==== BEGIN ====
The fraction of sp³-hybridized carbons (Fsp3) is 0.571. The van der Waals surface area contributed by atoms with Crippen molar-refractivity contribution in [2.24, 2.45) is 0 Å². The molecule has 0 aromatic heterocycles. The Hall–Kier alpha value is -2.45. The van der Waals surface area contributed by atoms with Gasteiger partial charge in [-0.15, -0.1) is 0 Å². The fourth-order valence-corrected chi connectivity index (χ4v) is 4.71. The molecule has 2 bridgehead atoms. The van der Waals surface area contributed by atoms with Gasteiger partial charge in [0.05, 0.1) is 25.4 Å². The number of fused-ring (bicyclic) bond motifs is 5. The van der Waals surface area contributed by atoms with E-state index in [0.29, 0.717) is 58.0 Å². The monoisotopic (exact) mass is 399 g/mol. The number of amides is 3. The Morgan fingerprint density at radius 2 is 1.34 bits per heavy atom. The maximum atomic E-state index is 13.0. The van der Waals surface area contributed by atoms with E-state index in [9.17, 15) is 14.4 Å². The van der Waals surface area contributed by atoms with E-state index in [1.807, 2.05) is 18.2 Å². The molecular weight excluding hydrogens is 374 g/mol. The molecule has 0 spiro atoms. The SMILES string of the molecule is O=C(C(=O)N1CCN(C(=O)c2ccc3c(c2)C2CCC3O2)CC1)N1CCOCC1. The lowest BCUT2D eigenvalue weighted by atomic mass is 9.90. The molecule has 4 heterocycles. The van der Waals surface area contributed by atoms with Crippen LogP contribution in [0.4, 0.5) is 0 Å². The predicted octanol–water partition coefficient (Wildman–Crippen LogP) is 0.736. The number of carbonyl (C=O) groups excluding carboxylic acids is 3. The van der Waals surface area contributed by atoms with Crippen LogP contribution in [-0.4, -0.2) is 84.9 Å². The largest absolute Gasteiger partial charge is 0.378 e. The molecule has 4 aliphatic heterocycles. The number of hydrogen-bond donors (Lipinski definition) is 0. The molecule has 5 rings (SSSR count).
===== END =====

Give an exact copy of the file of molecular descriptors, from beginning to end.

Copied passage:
The fraction of sp³-hybridized carbons (Fsp3) is 0.571. The van der Waals surface area contributed by atoms with Crippen molar-refractivity contribution in [2.24, 2.45) is 0 Å². The molecule has 0 aromatic heterocycles. The Hall–Kier alpha value is -2.45. The van der Waals surface area contributed by atoms with Gasteiger partial charge in [-0.15, -0.1) is 0 Å². The fourth-order valence-corrected chi connectivity index (χ4v) is 4.71. The molecule has 2 bridgehead atoms. The van der Waals surface area contributed by atoms with Gasteiger partial charge in [0.05, 0.1) is 25.4 Å². The number of fused-ring (bicyclic) bond motifs is 5. The van der Waals surface area contributed by atoms with E-state index in [0.29, 0.717) is 58.0 Å². The monoisotopic (exact) mass is 399 g/mol. The number of amides is 3. The Morgan fingerprint density at radius 2 is 1.34 bits per heavy atom. The maximum atomic E-state index is 13.0. The van der Waals surface area contributed by atoms with E-state index in [9.17, 15) is 14.4 Å². The van der Waals surface area contributed by atoms with E-state index in [1.807, 2.05) is 18.2 Å². The molecular weight excluding hydrogens is 374 g/mol. The molecule has 0 spiro atoms. The SMILES string of the molecule is O=C(C(=O)N1CCN(C(=O)c2ccc3c(c2)C2CCC3O2)CC1)N1CCOCC1. The lowest BCUT2D eigenvalue weighted by atomic mass is 9.90. The molecule has 4 heterocycles. The van der Waals surface area contributed by atoms with Crippen LogP contribution in [0.4, 0.5) is 0 Å². The predicted octanol–water partition coefficient (Wildman–Crippen LogP) is 0.736. The number of carbonyl (C=O) groups excluding carboxylic acids is 3. The van der Waals surface area contributed by atoms with Crippen LogP contribution in [-0.4, -0.2) is 84.9 Å². The largest absolute Gasteiger partial charge is 0.378 e. The molecule has 4 aliphatic heterocycles. The number of hydrogen-bond donors (Lipinski definition) is 0. The molecule has 5 rings (SSSR count).